Because we tend to surround ourselves with those who share our interests, it is not always obvious to us that a large number of adults have minimal reading and writing skills and are unable to read for pleasure. This makes me very sad. A majority of adults never read another novel after they leave high school, and many have trouble reading and comprehending simple instructions, such as prescriptions.
Our prisons are filled with illiterate, functionally illiterate and low literacy individuals. Social status and job prospects are tied to literacy levels and close to 40 percent of North American adults suffer because of low literacy. At the same time, education research has shown that more than 90 percent of children reach full literacy with the right supports and teaching methods, so where is the disconnect? It’s not an easy answer. I’ve been advocating for reform since the early ‘90s and by-and-large, our public schools have only changed by minute degrees.
The political inertia and institutional complexity is incredibly frustrating. We can and should have a public education system that prepares students for the challenges of the 21st century. Full literacy is a minimum. Writers have a stake in this, for obvious reasons. If we each devoted even a little time and resources to this issue, I believe we could affect significant change.
Scott – Given all of that, how did you end up writing speculative fiction?
KT – I love the what-if aspects of science fiction.
I’ve always enjoyed extrapolating change, particularly the unintended effect of legislation, scientific advancements, and inventions. The constant is human nature—that doesn’t change, but it’s endlessly fascinating.
I’m also drawn to the what-ifs of history and enjoy writing alternate history.
Scott – Yes, human nature does tend to get in the way, sometimes. What are some of the common, recurring themes in your novels and short stories?
KT – Isolation, family relationships (particularly between women), unintended consequences, tribalism, man’s-inhumanity-to-man, and environmental challenges. I often write about older protagonists, and I like twisting current issues into myth and fairy tale retellings.
Scott – Those are some heady topics. It seems like it would be difficult to wrap your head around them. What do you feel are the most difficult aspects of writing?
KT – For me, it’s writing an initial draft.
All of the possibilities can feel overwhelming at times. I tend to write from character with only a rough idea of the plot. I admire writers who can write a detailed outline and then follow that script, but it hasn’t worked for me. I discover the story in the first draft, so my process is likely much longer than it needs to be.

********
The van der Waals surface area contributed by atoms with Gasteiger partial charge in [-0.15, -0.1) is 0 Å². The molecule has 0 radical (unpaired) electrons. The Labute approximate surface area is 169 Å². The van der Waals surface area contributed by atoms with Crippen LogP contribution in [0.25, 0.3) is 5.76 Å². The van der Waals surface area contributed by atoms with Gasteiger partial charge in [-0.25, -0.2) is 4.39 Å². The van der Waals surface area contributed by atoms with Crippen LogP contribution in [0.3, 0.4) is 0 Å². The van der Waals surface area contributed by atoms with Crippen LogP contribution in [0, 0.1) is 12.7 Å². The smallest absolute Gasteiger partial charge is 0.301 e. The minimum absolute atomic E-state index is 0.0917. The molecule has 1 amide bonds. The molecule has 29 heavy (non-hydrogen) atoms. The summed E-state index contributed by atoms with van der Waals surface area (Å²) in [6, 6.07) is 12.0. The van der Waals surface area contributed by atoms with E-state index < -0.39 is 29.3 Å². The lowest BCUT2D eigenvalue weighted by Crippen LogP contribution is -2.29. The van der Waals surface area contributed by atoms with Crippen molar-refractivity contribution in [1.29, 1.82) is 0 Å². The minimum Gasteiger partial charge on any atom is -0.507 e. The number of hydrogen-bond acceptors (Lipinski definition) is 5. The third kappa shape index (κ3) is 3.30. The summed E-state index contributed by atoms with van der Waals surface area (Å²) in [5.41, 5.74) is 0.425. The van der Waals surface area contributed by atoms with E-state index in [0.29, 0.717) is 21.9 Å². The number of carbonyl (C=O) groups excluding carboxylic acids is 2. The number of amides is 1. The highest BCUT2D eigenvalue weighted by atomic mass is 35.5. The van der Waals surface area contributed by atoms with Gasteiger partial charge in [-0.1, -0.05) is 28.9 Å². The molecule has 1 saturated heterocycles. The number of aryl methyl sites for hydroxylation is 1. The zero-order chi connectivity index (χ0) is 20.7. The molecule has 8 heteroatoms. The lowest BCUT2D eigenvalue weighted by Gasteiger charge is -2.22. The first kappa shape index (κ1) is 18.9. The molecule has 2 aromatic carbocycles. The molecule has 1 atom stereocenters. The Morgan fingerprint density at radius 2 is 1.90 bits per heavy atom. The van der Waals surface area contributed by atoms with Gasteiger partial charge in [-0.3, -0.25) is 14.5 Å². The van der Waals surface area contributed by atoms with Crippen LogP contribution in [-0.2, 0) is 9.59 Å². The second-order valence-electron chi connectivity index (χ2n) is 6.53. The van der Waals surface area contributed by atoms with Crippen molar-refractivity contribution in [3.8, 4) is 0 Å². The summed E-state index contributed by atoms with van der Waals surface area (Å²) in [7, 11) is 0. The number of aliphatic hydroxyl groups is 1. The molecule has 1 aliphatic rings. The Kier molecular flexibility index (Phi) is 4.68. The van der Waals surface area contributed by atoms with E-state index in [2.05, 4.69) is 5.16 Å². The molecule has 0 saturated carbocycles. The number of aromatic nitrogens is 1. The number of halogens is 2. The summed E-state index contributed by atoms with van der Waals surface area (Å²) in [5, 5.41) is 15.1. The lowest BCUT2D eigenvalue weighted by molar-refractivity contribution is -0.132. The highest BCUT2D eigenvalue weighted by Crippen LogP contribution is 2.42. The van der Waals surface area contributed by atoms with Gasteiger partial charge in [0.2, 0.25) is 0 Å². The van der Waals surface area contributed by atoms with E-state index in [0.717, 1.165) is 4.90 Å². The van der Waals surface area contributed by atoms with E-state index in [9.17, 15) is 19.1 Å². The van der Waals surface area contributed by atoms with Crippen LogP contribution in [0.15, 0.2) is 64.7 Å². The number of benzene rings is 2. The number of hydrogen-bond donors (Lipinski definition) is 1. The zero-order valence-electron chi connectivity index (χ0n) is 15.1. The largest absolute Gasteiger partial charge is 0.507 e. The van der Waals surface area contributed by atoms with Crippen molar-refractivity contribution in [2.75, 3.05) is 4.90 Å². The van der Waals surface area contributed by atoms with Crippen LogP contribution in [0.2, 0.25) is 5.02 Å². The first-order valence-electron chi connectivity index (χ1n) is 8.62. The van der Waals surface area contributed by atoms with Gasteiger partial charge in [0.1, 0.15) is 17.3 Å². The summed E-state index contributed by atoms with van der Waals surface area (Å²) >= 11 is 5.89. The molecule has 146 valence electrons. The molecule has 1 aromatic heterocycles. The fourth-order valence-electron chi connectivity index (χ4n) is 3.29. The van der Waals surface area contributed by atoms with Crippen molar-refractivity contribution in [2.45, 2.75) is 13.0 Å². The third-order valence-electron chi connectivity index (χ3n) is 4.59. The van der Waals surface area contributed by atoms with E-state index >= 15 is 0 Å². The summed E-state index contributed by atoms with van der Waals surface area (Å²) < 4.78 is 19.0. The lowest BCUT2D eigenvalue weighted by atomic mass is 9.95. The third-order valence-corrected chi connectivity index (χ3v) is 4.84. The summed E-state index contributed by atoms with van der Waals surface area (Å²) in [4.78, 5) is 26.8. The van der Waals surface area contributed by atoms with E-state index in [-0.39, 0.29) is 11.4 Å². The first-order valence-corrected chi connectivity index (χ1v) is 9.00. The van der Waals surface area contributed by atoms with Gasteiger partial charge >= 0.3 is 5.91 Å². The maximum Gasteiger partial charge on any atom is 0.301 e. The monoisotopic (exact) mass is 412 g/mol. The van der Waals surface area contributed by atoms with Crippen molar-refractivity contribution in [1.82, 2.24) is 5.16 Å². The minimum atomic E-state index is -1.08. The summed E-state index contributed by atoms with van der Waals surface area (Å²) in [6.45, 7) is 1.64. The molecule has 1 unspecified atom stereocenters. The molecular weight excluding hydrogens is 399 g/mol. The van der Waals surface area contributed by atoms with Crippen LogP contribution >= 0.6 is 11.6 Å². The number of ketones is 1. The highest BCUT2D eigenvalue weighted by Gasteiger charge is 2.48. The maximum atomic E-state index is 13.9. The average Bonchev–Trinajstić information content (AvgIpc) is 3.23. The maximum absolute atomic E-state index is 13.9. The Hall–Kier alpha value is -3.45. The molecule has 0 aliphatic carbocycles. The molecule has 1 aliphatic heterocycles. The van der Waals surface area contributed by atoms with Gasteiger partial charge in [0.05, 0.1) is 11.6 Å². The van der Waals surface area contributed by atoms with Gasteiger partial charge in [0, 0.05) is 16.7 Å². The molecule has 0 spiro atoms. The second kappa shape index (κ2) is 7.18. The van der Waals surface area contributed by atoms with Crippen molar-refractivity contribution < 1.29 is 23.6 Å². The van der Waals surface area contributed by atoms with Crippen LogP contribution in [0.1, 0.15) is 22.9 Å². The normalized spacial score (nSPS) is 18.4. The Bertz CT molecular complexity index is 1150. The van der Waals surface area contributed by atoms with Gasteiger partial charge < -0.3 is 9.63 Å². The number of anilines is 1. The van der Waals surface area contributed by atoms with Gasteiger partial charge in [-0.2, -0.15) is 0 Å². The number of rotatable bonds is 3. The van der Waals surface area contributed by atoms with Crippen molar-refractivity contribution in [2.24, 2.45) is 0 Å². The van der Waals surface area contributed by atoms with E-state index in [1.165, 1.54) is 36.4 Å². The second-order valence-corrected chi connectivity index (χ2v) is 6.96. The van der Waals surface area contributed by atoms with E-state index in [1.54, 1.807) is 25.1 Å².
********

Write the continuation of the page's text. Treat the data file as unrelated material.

Scott – You know, that’s pretty common with the writers I talk to. You’ve got some who can just engineer their plot and their characters, but many stumble through their first draft purposefully and learn the broad strokes of the story as they go. If that’s the most difficult aspect for you, what’s your favourite and least favourite part of the writing process?
KT – Writing an initial draft is my least favourite part of the process. I don’t even call it a first draft until the second stage. It’s more of a discovery process. I love researching so usually I have to force myself to stop that part and get down to putting actual words on a page.
Once I know my characters and have a rough idea of plot, I’m much happier and the process becomes enjoyable. (The first part is satisfying but not particularly fun.) I also write my first drafts in longhand and I find that helps, but it’s never easy.
Once I have an initial handwritten draft, I then type it into my computer. I revise as I transcribe, and I consider that draft my first draft. I love editing and revising. It’s a nurturing, sculpting process and the only part that frustrates me at times is how long it takes.
Scott – Wow. A handwritten drafter? I haven’t seen that as part of the process in a long time! That just goes to show that there’s more than one way to write. What advice would you give someone just started out?